flames, and for a moment supposed myself in a country exposed to · the ravages of war, and suffering from the incursions of an enemy. On the following morning, the most alarming accounts of Thrashers and White-boys have met my ear; of men who had assembled with weapons of destruction, for the purpose of compelling people to swear not to submit to the payment of their tithes. I have been informed of these oppressed people, in the ebullition of their rage, having murdered tithe-proctors and collectors, wreaking their vengeance with every mark of the most savage barbarity. Cases of this kind are not rare in Ireland; THEY TAKE PLACE DAILY; And were a history of such tragical events collected, they would form a work which could not be read without horror, and which would be the best comment upon the system.'t.

If any additional evidence were wanting of the pernicious and destructive effects which have resulted from the manner in

* Grattan's Speeches, Vol. I. p. 148.
+ Accoumt of Ireland, Vol. II. p. 486,

which tithes are levied in Ireland, it might be found in the examinations of the leaders of the rebellion in the Houses of Lords and Commons. On Lord Clare's asking Mr Thomas Emmet, whether he thought Catholic Emancipation and Parliamentary Reform any objects with the common people, he answered, • As to Catholic Emancipation, I don't think it matters a fea

ther, or that the poor think of it; as to Parliamentary Re• form, I don't think the common people ever thought of it un6 til it was inculcated to them, that a reform in Parliament ( would cause a removal of those grievances which they actually

do feel.' When Mr Emmet was questioned by Mr Foster, in the House of Commons, whether the Catholics peculiarly objected to tithes; he answered, “They certainly have the best

right to complain; but I rather think they object more as teo nants than as Catholics-and in common with the rest of the • tenantry in the kingdom; and if any other way of paying even

a Protestant Establishment, which did not bear so sensibly 6 upon their industry, were to take place, I believe it would go

a great way to content them.' On Dr M‘Nevin's being asked whether Mr Grattan's motion relative to tithes was not a short cut towards putting down the Established Church ? he replied, “If the stability of the Established Church depends on

the payment of tithes, the Church stands on a weaker founda• tion than in civility I would have said of it; but of this I am sure--that, if tithes had been commuted according to Mr Grat-,

tan's plan, å very powerful engine would have been taken out of 6 our hands.'

Surely it is now high time to endeavour to devise some less partial and less oppressive means of providing for the support of the Establishment. For upwards of sixty years—from the era of the Whiteboys down to that of the Ribbonmen-Ireland has constantly, or with a few short intervals only excepted, been a prey to excesses arising from this cause. The gibbet, that ready and perpetual resource of weak and vindictive legislators, has groaned under the weight of criminals; and the country has been outraged and disgraced by the incessant recurrence of bloody and barbarous executions. But tranquillity has not been, and could not be restored, by such means. "If we expect to free Ireland from these sanguinary atrocities, we must attack the evil in its sources, and not content ourselves with lopping off the limbs it has vitiated. " The true principle with respect to your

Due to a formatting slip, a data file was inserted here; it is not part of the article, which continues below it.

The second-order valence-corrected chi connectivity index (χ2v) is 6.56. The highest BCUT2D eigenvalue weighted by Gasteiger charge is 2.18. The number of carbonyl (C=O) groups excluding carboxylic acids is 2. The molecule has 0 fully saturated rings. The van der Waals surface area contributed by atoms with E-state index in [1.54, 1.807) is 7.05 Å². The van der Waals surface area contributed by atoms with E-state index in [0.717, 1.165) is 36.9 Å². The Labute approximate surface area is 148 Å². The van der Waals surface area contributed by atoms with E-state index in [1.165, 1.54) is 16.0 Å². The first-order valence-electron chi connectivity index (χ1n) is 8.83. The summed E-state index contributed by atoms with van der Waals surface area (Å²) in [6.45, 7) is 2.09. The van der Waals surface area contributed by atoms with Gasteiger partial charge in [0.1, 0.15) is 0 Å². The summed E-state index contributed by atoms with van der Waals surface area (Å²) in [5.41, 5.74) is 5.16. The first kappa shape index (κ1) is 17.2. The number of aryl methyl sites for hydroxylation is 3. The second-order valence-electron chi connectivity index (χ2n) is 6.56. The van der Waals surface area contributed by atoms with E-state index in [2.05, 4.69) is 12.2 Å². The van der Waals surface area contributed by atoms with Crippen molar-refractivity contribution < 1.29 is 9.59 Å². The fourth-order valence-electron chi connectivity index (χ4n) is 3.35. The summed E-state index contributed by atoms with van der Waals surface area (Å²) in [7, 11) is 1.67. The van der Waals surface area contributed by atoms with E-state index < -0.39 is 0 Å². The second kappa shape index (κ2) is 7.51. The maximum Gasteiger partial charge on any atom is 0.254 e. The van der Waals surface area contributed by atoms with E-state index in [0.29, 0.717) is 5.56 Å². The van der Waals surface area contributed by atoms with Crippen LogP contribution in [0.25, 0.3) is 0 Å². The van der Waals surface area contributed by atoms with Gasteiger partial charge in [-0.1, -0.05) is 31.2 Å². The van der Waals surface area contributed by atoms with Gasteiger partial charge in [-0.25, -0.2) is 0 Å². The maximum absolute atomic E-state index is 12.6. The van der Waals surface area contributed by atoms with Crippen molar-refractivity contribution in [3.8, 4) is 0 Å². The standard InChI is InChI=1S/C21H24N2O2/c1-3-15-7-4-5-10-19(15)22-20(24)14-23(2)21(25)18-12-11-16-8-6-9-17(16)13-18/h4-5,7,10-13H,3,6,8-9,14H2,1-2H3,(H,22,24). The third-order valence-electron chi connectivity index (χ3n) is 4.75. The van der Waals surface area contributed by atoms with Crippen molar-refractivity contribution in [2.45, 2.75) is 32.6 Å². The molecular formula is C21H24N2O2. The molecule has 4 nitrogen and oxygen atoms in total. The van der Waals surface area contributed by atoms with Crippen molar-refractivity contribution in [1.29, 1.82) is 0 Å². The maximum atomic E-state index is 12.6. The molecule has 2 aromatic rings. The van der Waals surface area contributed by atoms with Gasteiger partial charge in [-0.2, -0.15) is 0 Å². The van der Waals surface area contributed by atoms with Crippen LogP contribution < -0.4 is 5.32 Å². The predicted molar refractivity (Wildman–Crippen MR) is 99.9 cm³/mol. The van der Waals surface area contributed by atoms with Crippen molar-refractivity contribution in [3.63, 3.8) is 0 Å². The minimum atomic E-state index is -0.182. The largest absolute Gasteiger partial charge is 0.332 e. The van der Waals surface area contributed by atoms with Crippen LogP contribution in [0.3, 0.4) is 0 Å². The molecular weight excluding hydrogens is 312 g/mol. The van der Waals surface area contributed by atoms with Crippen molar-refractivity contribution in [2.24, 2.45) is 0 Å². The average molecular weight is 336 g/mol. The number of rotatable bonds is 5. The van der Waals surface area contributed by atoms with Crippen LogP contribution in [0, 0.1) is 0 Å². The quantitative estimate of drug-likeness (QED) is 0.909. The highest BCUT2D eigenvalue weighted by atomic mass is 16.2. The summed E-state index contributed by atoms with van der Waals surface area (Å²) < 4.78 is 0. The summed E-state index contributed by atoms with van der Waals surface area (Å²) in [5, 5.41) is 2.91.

peasantry is exoneration; and if I could not take the burden ç entirely off their back, I would make it as light as possible, ! -I would exempt the peasant's corn and garden from tithes ; $ if I could not make him rich, I would do the next thing in my

< power; I would consider his poverty as sacred, and protect « against an extortioner, the hallowed circle of his little boun• dary.'-Mr Grattan's Speech, 14th July, 1788.

As might have been expected, a variety of plans have been suggested for putting a stop to the gross and flagrant abuses of the tithe system, by raising an equivalent income for the clergy in lieu of tithe. To effect this most desirable object, it has been proposed to assess the landlords of the different counties in such a sum as would be sufficient to buy estates yielding a rent equal to the present value of the tithes, which should be exclusively applied for the support of the clergy. It would, however, be manifestly unjust to burden one class of society with the cost of a measure which would be so greatly beneficial to every other class. It is true, the increased facilities it would give to future improvements, would render the abolition of the tithe particularly advantageous to owners of estates; but the public in general would be equal gainers by the fall which it would occasion in the price of raw produce. Although, therefore, the landlords should be made to contribute a larger proportion than the others, the estates for the clergy ought certainly to be purchased by a tax levied from the country in general. But, besides the difficulty of raising so very large a sum as would be required for these purposes, this measure is liable to other objections. It would have the effect of adding prodigiously to the landed property in mortmain, and it would have a strong tendency to sink the character of the clergyman in that of the farmer. The clergyman ought not to be set a-bargaining and higgling with squires, farmers, and labourers. The less he comes into contact with them, in this way, so much the better. It is extremely difficult to reconcile the two characters of a good farmer and a zealous and attentive clergyman.

However, if there were no other method of getting rid of this odious and oppressive burden, the objections against commuting tithes for landed property, would certainly be entitled to very little weight. But we incline to think, that the proposal for a commutation by means of a poundage on rents, would, on the whole, be more eligible. Were this plan adopted, some such machinery as that by which the Income tax was collected, would suffice to levy the rate at a very small expense; and while the clergy would be secured in all their just rights, an end would be put to all disputes between the incumbent and his parishioners.

The same objection may perhaps be made to this plan that we urged against the former, that instead of distributing the burden of providing for the Church equally over the commu